Representative Tim Murphy, a Republican from Pennsylvania
Bloomberg via Getty Images
By Sy Mukherjee
July 8, 2016

Soon after the 2012 massacre of 20 schoolchildren and six adults in Newtown, Conn., advocacy groups called for nationwide reforms on two major issues: gun violence prevention and mental health care.

While progress on the former remains elusive in a sharply divided Congress, lawmakers took a major step this week toward passing a landmark overhaul of the American mental health care system that seeks to bolster treatment for people with serious mental illnesses like schizophrenia and bipolar disorder.

The House of Representatives on Wednesday passed the Helping Families in Mental Health Crisis Act in a nearly unanimous vote (422-2). The legislation—which aims to increase the availability of psychiatric hospital beds, establish a new assistant secretary for mental health and substance use disorders in the Department of Health and Human Services (HHS), and boost treatment for young mental health patients, among other provisions—was originally introduced shortly after the Sandy Hook tragedy by Republican Congressman Tim Murphy of Pennsylvania and will head to President Obama’s desk if the Senate passes its own version of the bill.

“We are ending the era of stigma,” said Murphy in a statement after the bill’s passage. “Mental illness is no longer a joke, considered a moral defect and a reason to throw people in jail. No longer will we discharge the mentally ill out of the emergency room to the family and say, ‘Good luck, take care of your loved one, we’ve done all the law will allow.’ Today the House voted to deliver treatment before tragedy.”

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A dearth of psychiatric beds for patients in mental health crisis has become a long-entrenched barrier to treatment. In one high-profile illustration of the problem and its potentially tragic consequences, the son of former Virginia gubernatorial candidate and state senator Creigh Deeds, Gus Deeds, was sent home despite an emergency psychiatric evaluation recommending he be committed and put under observation because there weren’t enough available hospital beds in the area. One day later, the younger Deeds stabbed his father multiple times before committing suicide with a gun.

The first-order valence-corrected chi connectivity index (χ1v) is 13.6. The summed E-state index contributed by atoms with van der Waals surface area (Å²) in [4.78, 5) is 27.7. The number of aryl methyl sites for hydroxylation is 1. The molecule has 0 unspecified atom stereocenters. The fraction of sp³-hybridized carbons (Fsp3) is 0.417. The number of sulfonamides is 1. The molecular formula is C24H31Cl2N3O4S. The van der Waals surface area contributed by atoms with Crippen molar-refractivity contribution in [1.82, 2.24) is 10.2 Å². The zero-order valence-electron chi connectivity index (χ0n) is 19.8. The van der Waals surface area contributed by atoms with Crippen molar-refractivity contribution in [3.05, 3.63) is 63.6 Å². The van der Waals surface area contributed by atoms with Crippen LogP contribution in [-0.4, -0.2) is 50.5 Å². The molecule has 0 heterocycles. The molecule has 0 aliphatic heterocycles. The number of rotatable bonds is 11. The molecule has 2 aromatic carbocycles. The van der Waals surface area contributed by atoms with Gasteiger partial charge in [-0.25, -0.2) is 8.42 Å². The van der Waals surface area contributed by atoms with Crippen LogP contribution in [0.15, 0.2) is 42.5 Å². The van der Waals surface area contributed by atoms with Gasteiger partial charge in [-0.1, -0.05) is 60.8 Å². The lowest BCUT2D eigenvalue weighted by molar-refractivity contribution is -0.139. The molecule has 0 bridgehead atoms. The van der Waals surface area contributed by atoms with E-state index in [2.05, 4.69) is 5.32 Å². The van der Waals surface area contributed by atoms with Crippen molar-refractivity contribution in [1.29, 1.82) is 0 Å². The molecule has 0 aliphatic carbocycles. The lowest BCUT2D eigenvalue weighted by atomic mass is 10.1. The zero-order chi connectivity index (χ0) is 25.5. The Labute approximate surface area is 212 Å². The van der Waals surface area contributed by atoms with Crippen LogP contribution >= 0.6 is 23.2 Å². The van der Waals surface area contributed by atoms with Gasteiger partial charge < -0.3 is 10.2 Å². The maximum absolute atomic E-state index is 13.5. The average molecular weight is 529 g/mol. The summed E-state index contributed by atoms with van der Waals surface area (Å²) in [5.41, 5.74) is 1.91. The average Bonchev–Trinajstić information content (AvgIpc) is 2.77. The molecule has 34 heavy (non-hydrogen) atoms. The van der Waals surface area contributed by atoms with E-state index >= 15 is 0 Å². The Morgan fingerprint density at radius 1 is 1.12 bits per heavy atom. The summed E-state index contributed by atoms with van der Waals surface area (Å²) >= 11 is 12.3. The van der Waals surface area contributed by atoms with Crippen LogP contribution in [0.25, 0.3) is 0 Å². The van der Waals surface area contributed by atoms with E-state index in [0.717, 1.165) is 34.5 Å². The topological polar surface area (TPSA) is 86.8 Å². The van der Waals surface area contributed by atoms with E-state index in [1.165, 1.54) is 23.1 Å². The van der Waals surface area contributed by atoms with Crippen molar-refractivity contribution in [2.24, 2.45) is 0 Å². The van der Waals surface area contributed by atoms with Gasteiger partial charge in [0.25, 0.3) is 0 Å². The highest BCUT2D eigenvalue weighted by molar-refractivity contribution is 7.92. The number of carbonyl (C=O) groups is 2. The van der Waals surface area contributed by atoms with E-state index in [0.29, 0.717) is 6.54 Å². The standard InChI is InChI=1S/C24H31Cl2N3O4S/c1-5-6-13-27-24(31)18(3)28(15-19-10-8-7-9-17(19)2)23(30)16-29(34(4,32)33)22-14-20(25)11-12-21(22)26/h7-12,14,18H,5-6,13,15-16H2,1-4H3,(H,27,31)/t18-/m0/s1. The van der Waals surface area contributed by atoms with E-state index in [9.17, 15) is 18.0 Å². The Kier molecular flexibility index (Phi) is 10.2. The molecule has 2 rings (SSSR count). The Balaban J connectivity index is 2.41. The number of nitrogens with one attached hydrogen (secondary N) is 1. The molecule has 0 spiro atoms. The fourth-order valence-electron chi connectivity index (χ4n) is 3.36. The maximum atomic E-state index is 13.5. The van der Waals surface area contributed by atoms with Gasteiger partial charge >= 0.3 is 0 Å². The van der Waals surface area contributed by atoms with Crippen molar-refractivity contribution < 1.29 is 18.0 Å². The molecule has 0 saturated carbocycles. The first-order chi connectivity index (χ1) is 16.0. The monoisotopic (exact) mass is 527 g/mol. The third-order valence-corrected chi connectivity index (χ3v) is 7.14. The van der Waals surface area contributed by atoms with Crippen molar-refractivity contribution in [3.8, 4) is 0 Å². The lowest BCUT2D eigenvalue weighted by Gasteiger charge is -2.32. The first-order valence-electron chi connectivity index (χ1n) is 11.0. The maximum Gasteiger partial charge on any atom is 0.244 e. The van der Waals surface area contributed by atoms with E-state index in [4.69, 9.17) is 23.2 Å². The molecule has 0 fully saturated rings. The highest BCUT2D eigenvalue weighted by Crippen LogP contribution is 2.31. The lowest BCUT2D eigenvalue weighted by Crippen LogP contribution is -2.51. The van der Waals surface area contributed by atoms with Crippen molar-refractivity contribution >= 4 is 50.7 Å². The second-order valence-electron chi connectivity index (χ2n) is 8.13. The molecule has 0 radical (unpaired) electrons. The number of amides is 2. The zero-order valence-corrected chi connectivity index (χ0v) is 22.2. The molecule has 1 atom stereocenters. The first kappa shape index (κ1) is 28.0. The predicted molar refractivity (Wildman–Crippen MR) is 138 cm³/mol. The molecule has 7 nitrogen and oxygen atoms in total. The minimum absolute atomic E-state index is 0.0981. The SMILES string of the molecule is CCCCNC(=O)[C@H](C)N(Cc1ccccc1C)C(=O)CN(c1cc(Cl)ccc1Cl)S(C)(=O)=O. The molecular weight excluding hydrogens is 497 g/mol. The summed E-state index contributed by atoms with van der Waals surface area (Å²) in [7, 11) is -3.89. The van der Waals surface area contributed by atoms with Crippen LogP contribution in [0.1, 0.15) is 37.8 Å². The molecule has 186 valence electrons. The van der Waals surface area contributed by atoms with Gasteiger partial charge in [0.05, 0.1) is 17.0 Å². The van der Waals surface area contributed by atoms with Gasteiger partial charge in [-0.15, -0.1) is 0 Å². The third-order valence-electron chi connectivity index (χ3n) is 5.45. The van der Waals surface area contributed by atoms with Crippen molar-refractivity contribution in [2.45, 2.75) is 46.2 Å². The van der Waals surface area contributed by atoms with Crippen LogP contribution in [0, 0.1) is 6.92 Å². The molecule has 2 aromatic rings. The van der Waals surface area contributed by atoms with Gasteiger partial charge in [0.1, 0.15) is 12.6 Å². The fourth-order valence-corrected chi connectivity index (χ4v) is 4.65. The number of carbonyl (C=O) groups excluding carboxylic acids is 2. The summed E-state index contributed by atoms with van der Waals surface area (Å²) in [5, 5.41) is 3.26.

The lack of resources is a nationwide issue. According to one study by North Carolina researchers, psychiatric patients in the state had to wait an average of more than three days to be admitted. Some never wound up being admitted at all. “Without more robust community-based hospital and residential capacity, major increases in state psychiatric hospital inpatient capacity are necessary to ensure timely admission of people in crisis,” wrote the authors.

Mental health advocates caution that painting people with psychiatric illnesses as inherently violent is both stigmatizing and not supported by the evidence (these patients are far more likely to be a danger to themselves than somebody else). Many Americans with these conditions wind up in prisons that are ill-equipped to give them effective treatment; in fact, by some counts, Chicago’s Cook County Jail is the largest mental health care provider in America.

 

But groups like the National Alliance on Mental Illness (NAMI) lauded the newly passed legislation as “a major step forward toward mental health care reform” and one of the biggest steps taken on the issue in decades.

“The bill addresses a broad range of issues and provides an important framework for the future,” said NAMI CEO Mary Giliberti in a statement.

Sandy Hook Promise, a nonprofit created by several parents of the Sandy Hook mass shooting victims, also praised the bill’s passage and urged the Senate to follow suit.

“This bill opens the doors for many more important steps to be taken in order to close the gaps in our country’s mental health system,” said Nicole Hockley, the group’s co-founder and managing director, whose first-grade son Dylan was killed in Newtown.

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